The wise thing to do, was stand calmly and look at the dogs, as countless philosophers have advised but, my adrenaline disagreed. I read that staring at dogs intimidates them. I was neither Socrates nor Aristotle, to reflect deeply on the prudent step to take. My instincts led me to run. I sprinted into a potato garden by the roadside.  It felt like I was stepping in sinking sand, as I jumped through one heap of potatoes to another. The dogs were loudly barking at me. ‘This is the end of me,’ I said to myself. I tripped on one of the lumps of soil and fell down. My skinny denim jeans, got torn at my knee and crotch. I looked behind me, the dogs were panting with their tongues out between their unusually large teeth, watching me. I wondered why someone would ever welcome such bullies in their home. Although the dogs had stopped running after me, that experience reinforced my stereotypes about pets, alongside years of biased documentaries on wild cats.

Selfish as it may seem, we took in Max solely because we had a lingering issue with rodents. Rats had made the house a playing ground. Despite trying all sorts of solutions- from “strange” poisons and concoctions, to reorganizing the home, and mouse traps- the rats remained elusive. My brother once commented that rats were highly intelligent beings. To date, I believe that was a fair comment, because it was the only logical justification for their immortality and their high reproductive rate. They were invincible to all our tactics. We expected Max to provide a solution, immediately.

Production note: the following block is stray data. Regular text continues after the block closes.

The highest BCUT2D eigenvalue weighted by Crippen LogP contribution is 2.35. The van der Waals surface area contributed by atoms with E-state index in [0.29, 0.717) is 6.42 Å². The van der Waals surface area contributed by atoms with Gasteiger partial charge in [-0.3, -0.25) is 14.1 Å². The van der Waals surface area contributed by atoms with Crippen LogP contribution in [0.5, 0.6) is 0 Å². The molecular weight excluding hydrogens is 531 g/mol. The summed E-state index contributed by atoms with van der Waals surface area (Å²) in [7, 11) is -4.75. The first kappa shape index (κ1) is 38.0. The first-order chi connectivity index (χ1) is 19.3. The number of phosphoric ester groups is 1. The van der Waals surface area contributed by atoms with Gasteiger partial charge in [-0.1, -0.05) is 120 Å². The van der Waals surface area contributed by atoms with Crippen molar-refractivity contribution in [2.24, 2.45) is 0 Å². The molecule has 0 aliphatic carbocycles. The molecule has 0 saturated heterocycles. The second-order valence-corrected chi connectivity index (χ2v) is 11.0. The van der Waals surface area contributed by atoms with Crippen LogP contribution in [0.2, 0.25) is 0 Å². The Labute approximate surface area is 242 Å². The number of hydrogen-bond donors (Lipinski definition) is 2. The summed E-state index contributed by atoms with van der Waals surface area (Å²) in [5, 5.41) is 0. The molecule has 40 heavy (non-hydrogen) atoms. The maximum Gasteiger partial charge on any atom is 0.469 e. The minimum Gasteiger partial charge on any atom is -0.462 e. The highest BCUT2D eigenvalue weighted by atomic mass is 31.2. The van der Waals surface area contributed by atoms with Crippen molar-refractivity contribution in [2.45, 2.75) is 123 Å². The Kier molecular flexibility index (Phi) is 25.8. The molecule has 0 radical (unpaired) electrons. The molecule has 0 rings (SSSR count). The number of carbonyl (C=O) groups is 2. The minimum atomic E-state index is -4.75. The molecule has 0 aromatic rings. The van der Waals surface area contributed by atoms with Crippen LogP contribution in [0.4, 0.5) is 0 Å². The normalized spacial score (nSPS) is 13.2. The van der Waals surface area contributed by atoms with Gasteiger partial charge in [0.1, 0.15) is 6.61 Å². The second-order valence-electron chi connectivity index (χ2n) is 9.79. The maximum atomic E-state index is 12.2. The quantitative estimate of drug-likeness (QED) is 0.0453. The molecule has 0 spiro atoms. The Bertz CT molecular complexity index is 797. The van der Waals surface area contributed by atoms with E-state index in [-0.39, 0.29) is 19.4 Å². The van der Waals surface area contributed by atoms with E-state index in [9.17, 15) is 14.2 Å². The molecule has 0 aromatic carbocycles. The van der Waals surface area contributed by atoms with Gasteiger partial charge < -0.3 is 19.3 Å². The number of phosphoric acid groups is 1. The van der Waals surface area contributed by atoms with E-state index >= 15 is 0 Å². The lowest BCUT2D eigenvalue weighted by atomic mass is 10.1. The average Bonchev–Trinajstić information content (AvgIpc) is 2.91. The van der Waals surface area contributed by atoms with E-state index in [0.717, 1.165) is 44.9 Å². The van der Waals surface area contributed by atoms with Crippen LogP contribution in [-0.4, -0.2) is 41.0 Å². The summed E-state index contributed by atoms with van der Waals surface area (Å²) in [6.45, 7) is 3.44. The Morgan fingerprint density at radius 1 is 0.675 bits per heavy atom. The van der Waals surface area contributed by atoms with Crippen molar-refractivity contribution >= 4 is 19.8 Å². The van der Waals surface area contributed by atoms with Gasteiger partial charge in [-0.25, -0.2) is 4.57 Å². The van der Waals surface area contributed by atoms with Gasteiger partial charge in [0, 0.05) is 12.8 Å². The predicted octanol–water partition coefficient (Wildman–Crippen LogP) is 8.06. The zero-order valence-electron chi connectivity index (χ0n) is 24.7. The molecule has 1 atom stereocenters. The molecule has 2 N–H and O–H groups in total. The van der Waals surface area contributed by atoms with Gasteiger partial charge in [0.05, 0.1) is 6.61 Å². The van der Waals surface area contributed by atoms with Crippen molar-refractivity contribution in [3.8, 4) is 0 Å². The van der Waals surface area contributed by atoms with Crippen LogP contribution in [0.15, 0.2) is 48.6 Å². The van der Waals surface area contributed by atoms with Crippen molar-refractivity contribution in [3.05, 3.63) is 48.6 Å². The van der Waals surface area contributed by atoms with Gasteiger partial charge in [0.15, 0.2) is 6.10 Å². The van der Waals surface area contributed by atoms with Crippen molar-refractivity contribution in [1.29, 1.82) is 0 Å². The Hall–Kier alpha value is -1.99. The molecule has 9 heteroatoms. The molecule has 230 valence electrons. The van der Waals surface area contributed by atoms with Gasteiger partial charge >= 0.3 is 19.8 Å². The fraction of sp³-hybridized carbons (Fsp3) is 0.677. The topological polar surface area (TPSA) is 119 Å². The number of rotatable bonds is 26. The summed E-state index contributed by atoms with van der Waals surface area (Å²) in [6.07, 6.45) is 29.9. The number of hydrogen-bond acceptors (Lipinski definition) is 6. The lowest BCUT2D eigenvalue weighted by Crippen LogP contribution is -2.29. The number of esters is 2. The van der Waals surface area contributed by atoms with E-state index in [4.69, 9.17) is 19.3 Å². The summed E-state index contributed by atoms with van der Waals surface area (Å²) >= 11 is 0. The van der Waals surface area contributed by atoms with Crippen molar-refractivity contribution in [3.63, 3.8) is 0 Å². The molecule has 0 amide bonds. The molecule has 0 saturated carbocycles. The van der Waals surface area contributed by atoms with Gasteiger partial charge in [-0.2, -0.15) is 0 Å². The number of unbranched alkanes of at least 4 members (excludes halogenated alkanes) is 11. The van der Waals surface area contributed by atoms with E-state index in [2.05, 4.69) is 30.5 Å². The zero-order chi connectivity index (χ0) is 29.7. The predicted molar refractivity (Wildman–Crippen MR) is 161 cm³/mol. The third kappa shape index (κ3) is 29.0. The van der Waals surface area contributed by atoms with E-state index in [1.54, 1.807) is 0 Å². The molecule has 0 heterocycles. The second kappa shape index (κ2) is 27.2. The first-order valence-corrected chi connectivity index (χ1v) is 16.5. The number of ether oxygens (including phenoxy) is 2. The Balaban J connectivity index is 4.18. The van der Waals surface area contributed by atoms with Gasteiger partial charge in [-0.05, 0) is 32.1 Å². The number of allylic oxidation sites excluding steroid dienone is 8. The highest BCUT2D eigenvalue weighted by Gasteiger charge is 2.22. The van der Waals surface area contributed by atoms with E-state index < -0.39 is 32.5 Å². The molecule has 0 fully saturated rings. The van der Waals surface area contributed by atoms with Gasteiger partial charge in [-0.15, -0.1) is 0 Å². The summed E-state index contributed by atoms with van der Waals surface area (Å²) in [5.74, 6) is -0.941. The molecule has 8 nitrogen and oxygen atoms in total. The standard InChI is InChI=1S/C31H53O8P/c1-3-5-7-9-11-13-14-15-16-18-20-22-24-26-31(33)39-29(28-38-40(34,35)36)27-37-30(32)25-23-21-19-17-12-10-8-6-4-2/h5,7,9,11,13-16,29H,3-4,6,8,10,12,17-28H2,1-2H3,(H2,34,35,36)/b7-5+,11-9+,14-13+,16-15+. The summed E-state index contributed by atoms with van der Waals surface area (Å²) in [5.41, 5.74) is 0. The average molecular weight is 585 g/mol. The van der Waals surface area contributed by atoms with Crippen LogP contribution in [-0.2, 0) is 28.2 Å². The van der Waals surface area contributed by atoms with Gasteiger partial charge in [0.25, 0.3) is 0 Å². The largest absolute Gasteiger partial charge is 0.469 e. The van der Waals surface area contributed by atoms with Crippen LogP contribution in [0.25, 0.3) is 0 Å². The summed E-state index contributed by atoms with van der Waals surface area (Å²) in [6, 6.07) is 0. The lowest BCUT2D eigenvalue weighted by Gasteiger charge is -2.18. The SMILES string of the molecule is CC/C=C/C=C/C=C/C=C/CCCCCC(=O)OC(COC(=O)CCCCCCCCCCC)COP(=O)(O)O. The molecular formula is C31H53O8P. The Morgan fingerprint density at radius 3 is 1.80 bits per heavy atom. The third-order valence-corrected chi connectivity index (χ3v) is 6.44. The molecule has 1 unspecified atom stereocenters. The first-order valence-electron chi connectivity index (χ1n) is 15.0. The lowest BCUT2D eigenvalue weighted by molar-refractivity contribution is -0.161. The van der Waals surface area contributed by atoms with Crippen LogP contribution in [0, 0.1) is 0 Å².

Max was dormant in the first days. His eyes grew browner with a darker pupil and he gained weight. After six weeks he became more agile, he’d jump from one chair to another and he even crept through windows.  My sister recounted how he viciously ripped apart a rat in real time. Gnashing every bone of the rat while swallowing it as whole. ‘There was blood on the tiles where Max stood as he ate a whole rat,’ she said. Was he the cute cotton ball we knew? When my sister shared this story, like her, I was terrified. Did we recognize who Max really was? Although his methods were highly questionable with excessive force, they yielded results. Within two months there was no single rat in the house. Max was effective, almost as efficient as Eliud Kipchoge bearing down the final lap to become the first man to complete a marathon under two hours.

Despite his impressive results, like most of us Max had his frailties. He popped up in rare places. Once, I was watching a movie and I heard some rattles in the background. Then, I saw a portrait fall in a ghostly manner. Only to later note that, all this is anxiety was Max’s doing. He had no sense of BOUNDARIES. He helped himself in different parts of the house. Even after watching several you-tube videos, and building a convenient place for him to ease himself. He did not recognise our efforts. He continued to help himself in different parts of the house. Consequently, the house had this looming stench almost as if there was a pit latrine in the middle. The hardest part was cleaning up after Max, had gone about his ‘business.’ You had to follow the stench until you found where it was strongest. This wasn’t the most ideal treasure hunt. He was testing our patience.

Day after day we began to question whether we could still put up with Max. We reached our tipping point one evening.  We saw Max with four other large cats in the house. ‘ We are not taking more of this,’ my brother said. He had really pushed his boundaries, by showing other strange cats in the house. He literally threw house party without consent.